Real Time Clocks
I bought two high accuracy RTC (real time clock) modules and wanted to compare them. RTCs are useful for very low power clocks. They can run for years off of a coin cell battery. Both of these modules are special in they claim higher accuracy than your typical RTC.
First module is based on the DS3231 chip (also has an 4KB eeprom on the i2c bus). Datasheet's specs are 2ppm accuracy within 0C to +40C.
The second module is based on the cheaper PCF2129 chip. It has a 2x3 block of female headers for plugging directly into a Raspberry Pi or compatible board. Datasheet's specs are 3ppm accuracy within -15C to +60C
They are both similar in that they have temperature compensation and a programmable output frequency on a dedicated pin. They also both have a frequency adjustment setting.
The DS3231 can be adjusted in roughly 0.1ppm steps while the PCF2129 can be adjusted in roughly 1ppm steps.
This is a measurement of their short-term (1 week) accuracy. For longer time periods, aging becomes a large factor in accuracy.
To measure their accuracy, I had them both output 1 pulse per second, and compared the intervals with a GPS pulse per second. I measured with a custom stm32f030+TCXO board. The stm32's input capture in use was able to measure each intervals' length with a precision of 40.8 nanoseconds. A simple linear regression was taken over 64 seconds worth of data to compare the RTC's PPS with the GPS's. The frequency difference is given in parts per million units.
First up is the DS3231. Before this data starts, I adjusted the frequency to be closest to 0ppm as possible. After adjusting it once, it was allowed to freely run.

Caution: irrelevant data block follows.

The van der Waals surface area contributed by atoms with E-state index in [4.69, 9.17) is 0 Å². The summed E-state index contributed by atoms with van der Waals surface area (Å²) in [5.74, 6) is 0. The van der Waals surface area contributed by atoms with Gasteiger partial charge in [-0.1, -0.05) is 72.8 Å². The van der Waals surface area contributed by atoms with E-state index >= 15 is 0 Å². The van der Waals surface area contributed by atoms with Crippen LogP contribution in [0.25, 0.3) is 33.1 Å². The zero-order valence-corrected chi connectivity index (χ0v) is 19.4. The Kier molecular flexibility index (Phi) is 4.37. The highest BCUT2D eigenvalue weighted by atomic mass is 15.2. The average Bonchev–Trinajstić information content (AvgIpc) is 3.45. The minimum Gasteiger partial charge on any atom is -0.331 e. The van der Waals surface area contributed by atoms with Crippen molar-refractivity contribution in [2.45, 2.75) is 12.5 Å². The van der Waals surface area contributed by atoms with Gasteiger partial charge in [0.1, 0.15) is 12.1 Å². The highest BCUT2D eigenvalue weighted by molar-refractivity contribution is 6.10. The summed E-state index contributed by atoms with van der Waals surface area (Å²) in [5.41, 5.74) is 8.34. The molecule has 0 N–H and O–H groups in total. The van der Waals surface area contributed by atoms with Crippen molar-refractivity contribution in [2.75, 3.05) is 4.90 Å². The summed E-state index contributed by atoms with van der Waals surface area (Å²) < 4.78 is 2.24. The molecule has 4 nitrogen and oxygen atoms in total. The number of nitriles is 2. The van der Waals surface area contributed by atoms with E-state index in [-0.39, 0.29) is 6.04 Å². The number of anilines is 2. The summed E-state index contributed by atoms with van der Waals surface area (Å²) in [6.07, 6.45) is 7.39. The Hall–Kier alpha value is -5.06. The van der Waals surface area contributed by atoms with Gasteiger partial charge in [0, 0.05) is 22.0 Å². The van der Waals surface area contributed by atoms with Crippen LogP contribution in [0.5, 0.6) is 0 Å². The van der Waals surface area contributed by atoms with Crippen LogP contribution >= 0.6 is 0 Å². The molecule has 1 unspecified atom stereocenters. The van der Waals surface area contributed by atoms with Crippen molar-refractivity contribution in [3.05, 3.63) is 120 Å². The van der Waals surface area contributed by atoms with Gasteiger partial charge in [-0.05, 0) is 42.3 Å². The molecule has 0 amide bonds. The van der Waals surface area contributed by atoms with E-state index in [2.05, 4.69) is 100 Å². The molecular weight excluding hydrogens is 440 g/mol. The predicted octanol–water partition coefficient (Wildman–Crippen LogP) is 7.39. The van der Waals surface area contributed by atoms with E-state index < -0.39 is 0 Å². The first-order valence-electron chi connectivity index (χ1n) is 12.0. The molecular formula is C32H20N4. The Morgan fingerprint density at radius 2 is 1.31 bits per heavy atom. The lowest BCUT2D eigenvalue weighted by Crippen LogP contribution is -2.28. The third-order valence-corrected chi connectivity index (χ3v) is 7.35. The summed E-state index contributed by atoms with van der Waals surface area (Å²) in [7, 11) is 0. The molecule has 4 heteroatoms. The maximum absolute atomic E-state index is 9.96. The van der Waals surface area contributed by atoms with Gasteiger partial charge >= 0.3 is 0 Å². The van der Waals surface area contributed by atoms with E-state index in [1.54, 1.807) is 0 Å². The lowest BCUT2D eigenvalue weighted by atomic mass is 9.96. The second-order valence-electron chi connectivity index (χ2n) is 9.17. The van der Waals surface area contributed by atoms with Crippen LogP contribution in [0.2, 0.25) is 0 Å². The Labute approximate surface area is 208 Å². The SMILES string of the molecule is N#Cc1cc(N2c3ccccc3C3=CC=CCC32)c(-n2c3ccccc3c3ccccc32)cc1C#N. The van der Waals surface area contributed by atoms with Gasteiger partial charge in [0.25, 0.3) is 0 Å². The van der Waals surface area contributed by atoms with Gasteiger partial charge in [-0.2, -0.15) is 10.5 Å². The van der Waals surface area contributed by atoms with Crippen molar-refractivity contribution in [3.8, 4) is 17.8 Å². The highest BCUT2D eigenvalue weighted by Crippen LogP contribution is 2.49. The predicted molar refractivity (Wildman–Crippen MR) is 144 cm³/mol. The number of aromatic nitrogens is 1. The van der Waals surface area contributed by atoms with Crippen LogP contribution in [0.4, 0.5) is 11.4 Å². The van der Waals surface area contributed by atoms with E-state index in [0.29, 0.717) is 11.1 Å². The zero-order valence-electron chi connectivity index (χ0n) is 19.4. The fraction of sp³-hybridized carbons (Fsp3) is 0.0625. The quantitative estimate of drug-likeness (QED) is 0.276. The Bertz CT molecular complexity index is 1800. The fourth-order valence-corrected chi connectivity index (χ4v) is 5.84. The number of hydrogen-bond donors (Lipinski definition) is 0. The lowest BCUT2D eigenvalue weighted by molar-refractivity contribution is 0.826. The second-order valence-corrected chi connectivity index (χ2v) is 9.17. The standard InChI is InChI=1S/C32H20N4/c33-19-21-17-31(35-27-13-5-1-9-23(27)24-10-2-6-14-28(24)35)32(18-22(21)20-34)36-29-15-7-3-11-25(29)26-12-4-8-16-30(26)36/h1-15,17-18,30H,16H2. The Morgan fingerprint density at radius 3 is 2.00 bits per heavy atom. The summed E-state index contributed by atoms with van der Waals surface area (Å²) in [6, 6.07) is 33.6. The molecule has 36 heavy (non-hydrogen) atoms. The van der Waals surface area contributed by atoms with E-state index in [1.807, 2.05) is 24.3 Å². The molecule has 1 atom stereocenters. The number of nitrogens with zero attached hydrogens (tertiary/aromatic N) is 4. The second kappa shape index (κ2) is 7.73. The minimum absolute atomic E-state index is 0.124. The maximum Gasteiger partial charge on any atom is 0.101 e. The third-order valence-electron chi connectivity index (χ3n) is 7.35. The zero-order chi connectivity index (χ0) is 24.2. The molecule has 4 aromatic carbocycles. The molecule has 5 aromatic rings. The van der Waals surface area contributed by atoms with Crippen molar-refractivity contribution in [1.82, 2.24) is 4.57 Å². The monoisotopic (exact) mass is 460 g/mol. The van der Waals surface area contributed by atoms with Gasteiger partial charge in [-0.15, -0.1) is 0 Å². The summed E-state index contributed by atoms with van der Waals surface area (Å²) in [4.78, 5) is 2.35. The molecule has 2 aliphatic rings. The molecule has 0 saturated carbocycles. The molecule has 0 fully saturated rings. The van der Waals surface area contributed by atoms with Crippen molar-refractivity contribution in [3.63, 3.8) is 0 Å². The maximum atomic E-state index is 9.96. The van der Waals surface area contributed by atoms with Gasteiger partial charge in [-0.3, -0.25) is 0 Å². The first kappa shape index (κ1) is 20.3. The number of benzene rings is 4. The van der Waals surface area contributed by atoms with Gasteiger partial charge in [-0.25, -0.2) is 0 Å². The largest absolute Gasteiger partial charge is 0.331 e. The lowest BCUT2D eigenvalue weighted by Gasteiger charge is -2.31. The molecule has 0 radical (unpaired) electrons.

This RTC's long term performance (in this environment) was -0.038ppm +/-0.085 ppm. This is pretty good. This is around 1 second fast per year.
Second up is the PCF2129. I also adjusted it as close to 0ppm as possible.
The y axis scale is much larger in the PCF2129's graph. And you can see that the frequency jumps around during some hours and other hours it's much smoother. Looking at the frequency vs temperature graph explains what's going on here.
Here you can see that when the temperature is around 69.5F and 75F, the frequency jumps. The datasheet mentions the chip switches in load capacitors based on the temperature. In this way, it can keep the built-in crystal's frequency in a specific range even with temperature changes.
The PCF2129's long term performance (in this environment) was 0.462ppm +/-0.239 ppm. This is also good. This is around 1 second slow per month.
Because my interval counters have a limited number of channels, the DS3231 and PCF2129 were on different units.
The DS3231 interval counter's internal TCXO frequency looked like this:
The PCF2129 interval counter's internal TCXO frequency looked like this:
Temperature readings were provided by a bme280:
The oscillations in temperature are from the heater turning on/off.
Lastly, comparing the second interval counter's frequency vs temperature, with a simple linear fit:
Pete Stephenson decap'd a DS3231 and posted his pictures: https://blog.heypete.com/2017/07/29/a-look-inside-the-ds3231-real-time-clock/
Edward Mallon has a post about using these RTCs: https://edwardmallon.wordpress.com/2014/05/21/using-a-cheap-3-ds3231-rtc-at24c32-eeprom-from-ebay/